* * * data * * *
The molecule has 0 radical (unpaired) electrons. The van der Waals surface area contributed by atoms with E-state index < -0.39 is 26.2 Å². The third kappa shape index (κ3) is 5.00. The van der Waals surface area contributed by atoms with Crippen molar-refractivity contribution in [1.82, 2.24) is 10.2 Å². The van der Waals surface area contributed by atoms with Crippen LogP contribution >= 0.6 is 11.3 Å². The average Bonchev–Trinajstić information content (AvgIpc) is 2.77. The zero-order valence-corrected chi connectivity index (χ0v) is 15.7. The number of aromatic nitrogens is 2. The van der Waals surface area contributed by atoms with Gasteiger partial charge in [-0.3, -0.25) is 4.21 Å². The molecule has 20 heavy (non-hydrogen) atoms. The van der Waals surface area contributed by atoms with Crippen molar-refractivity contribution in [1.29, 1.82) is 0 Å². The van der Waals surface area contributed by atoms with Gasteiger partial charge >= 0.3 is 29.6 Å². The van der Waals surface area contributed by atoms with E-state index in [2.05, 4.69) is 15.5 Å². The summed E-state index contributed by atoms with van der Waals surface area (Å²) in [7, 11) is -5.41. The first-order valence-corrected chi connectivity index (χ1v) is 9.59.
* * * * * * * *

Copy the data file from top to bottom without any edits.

The molecule has 0 radical (unpaired) electrons. The van der Waals surface area contributed by atoms with E-state index < -0.39 is 26.2 Å². The third kappa shape index (κ3) is 5.00. The van der Waals surface area contributed by atoms with Crippen molar-refractivity contribution in [1.82, 2.24) is 10.2 Å². The van der Waals surface area contributed by atoms with Crippen LogP contribution >= 0.6 is 11.3 Å². The average Bonchev–Trinajstić information content (AvgIpc) is 2.77. The zero-order valence-corrected chi connectivity index (χ0v) is 15.7. The number of aromatic nitrogens is 2. The van der Waals surface area contributed by atoms with Gasteiger partial charge in [-0.3, -0.25) is 4.21 Å². The molecule has 20 heavy (non-hydrogen) atoms. The van der Waals surface area contributed by atoms with Crippen molar-refractivity contribution in [1.29, 1.82) is 0 Å². The van der Waals surface area contributed by atoms with Gasteiger partial charge >= 0.3 is 29.6 Å². The van der Waals surface area contributed by atoms with E-state index in [2.05, 4.69) is 15.5 Å². The summed E-state index contributed by atoms with van der Waals surface area (Å²) in [7, 11) is -5.41. The first-order valence-corrected chi connectivity index (χ1v) is 9.59.